Brown and Darling braced for hostile reception from unions

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Gordon Brown and Alistair Darling will attempt today to face down growing union fury over public sector pay and the state of the economy.

The Chancellor will make it clear that borrowing will rise to help boost the economy. But faced with threats of strike action over pay, he will warn unions leaders that stability is "not an optional extra" and declare that ministers will take no "unnecessary risks" with the economy. Mr Brown and Mr Darling will be confronted by demands to scrap the Government's cap on pay deals and to impose a windfall tax on energy companies to fund help for families suffering in the economic downturn.

But in a speech to the Trades Union Congress in Brighton, the Chancellor will say: "We should not forget what together we have achieved over the past 11 years. And that is why I am determined that we should not put those achievements at risk by taking unnecessary risks with economic stability. A stable economy is not an optional extra. It's a means to an end – fairness; rising prosperity; opportunities for all."

Union leaders predicted Mr Darling would face a "frosty" reception, while Mr Brown will face demands for public sector pay rises when he addresses the TUC's annual dinner in private this evening.

Mr Darling will face hostile questions from delegates on the floor of the congress, while union leaders will send a blunt message to Mr Brown in private. One senior union official said: "Mr Brown was heard in respectful silence last year when he was at the height of his popularity. It won't be the same this time. It could be frosty."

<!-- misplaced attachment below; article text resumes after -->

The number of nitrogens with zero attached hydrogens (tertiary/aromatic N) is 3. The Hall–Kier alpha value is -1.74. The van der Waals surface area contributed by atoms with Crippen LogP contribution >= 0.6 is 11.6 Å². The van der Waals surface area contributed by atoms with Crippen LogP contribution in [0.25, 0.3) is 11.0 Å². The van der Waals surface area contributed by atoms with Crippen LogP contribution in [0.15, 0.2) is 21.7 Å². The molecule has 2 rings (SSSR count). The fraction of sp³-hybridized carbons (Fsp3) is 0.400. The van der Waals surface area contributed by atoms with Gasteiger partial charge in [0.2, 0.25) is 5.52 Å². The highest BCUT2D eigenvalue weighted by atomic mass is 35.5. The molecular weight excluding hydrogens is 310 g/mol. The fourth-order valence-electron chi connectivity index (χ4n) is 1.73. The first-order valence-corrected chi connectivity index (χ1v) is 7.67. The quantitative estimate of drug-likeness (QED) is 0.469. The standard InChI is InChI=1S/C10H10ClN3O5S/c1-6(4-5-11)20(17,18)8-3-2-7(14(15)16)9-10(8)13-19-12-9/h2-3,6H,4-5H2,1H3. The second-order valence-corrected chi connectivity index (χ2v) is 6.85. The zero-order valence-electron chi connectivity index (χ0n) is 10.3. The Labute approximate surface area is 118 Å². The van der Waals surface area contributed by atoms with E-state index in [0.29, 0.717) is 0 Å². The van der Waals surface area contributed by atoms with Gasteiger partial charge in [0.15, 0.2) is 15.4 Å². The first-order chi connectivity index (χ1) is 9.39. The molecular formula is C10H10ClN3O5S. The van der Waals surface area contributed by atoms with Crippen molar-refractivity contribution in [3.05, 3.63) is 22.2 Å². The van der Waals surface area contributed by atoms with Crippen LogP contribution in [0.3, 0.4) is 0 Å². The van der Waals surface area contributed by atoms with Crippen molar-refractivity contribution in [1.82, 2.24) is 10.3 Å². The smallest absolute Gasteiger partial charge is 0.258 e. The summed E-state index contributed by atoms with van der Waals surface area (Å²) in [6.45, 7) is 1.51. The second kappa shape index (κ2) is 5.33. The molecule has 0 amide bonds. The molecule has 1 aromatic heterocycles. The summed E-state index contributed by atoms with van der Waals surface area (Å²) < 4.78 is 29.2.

Yesterday, leaders of Britain's biggest unions, Unite and Unison – which between them provided more than a quarter of Labour's funding last year – stepped up the pressure on Mr Brown, lambasting the Government's 2 per cent limit on public sector pay deals and demanding a windfall tax on "greedy" energy companies.

Dave Prentis, general secretary of the public sector union Unison, warned that government action to ease the housing crisis was "too little, too late." He said: "Our Government needs to start listening to the people who support it and need it. Unless there is a change of heart on this unfair pay policy, millions of public sector workers will desert Labour."

Tony Woodley, joint general secretary of the giant Unite union, Labour's big-gest affiliate, published a "dossier of disgrace" showing huge rises in energy company profits and demanded that Mr Brown takes action to impose a windfall tax. Ninety Labour MPs have signed a petition calling for a tax to fund help for people in fuel poverty.

He said: "Our case for a windfall tax is compelling. It is morally right. So I say to the Government, it's time to do the right thing and protect the most vulnerable in society."

Earlier, leaders of the major public sector unions warned of a series of co-ordinated strikes this winter to press their case for lifting the cap on wage deals. Mr Brown also faces the embarrassing prospect of a mass protest over pay in central London. Mark Serwotka, general secretary of the PCS civil service union, condemned the cap on public sector pay. He said: "This is one of the clearest signs that the Government has totally lost the plot. It's completely hypocritical of the Government to celebrate public sector workers when in opposition, then attack them when in office."

Joyce Still, from Unite, said the pay policy was "a betrayal of trust and faith in our Labour Government."

The Conservatives tried to capitalise on union disillusionment with Labour, issuing an open letter urging union members to join the party. George Osborne, the shadow Chancellor, said they had a "welcome home" in the Conservative Party.

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